Dell has created a new "Internet of Things" division, and launched its first product: a $500 gateway designed for industry.
"The Internet of Things is like the Cloud was eight years ago," the division's executive director Andy Rhodes told El Reg. What, overhyped? Ambiguous? An obscene cash bandwagon? "There is a lot of buzz," he said.
While today's approach of sending data to the cloud and analyzing it to help decision-making is "fine for Fitbit," businesses needs a more secure and robust setup, Rhodes noted.
And that is where Dell hopes its new IoT Gateway will come in. Prices "start at $479" but in reality companies will be looking at $600 to $700. And what do they get for that?
It's basically a repurposed Wyse 3000 Series Thin Client with a 1.6GHz Intel Celeron processor, 4GB of RAM, Wi-Fi, Ethernet, 3 USB ports, Bluetooth, and in weighs in at 5.2lbs.
It won't come with an operating system installed to "provide the flexibility of developing and deploying a range of OSes." It is compatible with multiple systems including Wind River Linux, Ubuntu and Microsoft Windows IoT. There are no moving parts and the box is "designed to last," according to Dell.
The idea is that the gateway will act as a foundation for a larger IoT rollout and combine with Dell's other products – including data analytics and storage – to get businesses started. "First and foremost is security," Rhodes told us. "We provide a gateway that is secured and managed and that uses the same security protocols as our other products. If it's on your network you can manage it like any other network device."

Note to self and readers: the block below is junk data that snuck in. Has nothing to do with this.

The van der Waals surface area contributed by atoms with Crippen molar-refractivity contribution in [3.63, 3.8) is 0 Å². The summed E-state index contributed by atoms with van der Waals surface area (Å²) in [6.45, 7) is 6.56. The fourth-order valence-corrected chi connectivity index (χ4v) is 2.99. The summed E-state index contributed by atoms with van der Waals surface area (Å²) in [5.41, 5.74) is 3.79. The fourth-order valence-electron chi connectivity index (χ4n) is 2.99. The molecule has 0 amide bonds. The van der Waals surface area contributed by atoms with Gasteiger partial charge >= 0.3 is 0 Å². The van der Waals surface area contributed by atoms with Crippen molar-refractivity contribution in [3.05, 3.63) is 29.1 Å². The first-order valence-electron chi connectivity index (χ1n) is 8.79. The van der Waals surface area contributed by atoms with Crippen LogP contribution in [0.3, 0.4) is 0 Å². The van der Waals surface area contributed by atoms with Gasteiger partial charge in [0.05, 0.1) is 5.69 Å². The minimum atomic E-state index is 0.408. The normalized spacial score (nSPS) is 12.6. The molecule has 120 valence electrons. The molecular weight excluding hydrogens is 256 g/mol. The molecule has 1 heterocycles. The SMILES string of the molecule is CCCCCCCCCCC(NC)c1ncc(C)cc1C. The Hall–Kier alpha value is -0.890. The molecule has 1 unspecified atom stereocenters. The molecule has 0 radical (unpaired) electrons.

The second advantage to Dell's new product will be manageability: you can control it remotely. And last interoperability. Dell has taken the decision that it will work "with whatever emerges" from the confusing jumble of IoT protocols and standards out there at the moment. Rhodes claimed that while there were a lot of companies entering the IoT field, at the moment there weren't any trusted tier-one companies.
The gateways are intended to fix a problem with rolling out an IoT setup: masses of useless data coming from sensors that need filtering before they reach a backend server for processing. "95 per cent of IoT data is useless," Rhodes explained. "It's the changes in data, or the connection between the data that has value." As such, the gateway will do analytics at the edge and then only relay this "meaningful" data back, saving on bandwidth.
Asked about use cases, Rhodes gave the example of hotel rooms. Your phone could be your keycard of the future, he proposed. And with IoT connected devices, a hotel could do things like temperature control based on occupancy i.e. your room would start heating up when it sensed you were close to the hotel. That could mean huge savings for business.
When pushed on how many of these devices a hotel would need, Rhodes demurred, however. "At the moment it's all trial and error – it could be one per floor, it could be five per floor. It all depends on what people want and how much people to install and so how many data needs to be handled."
The new Dell division has not announced any plans for future releases but Rhodes is bullish. "The market is ripe for everyone to play in," he told us. ®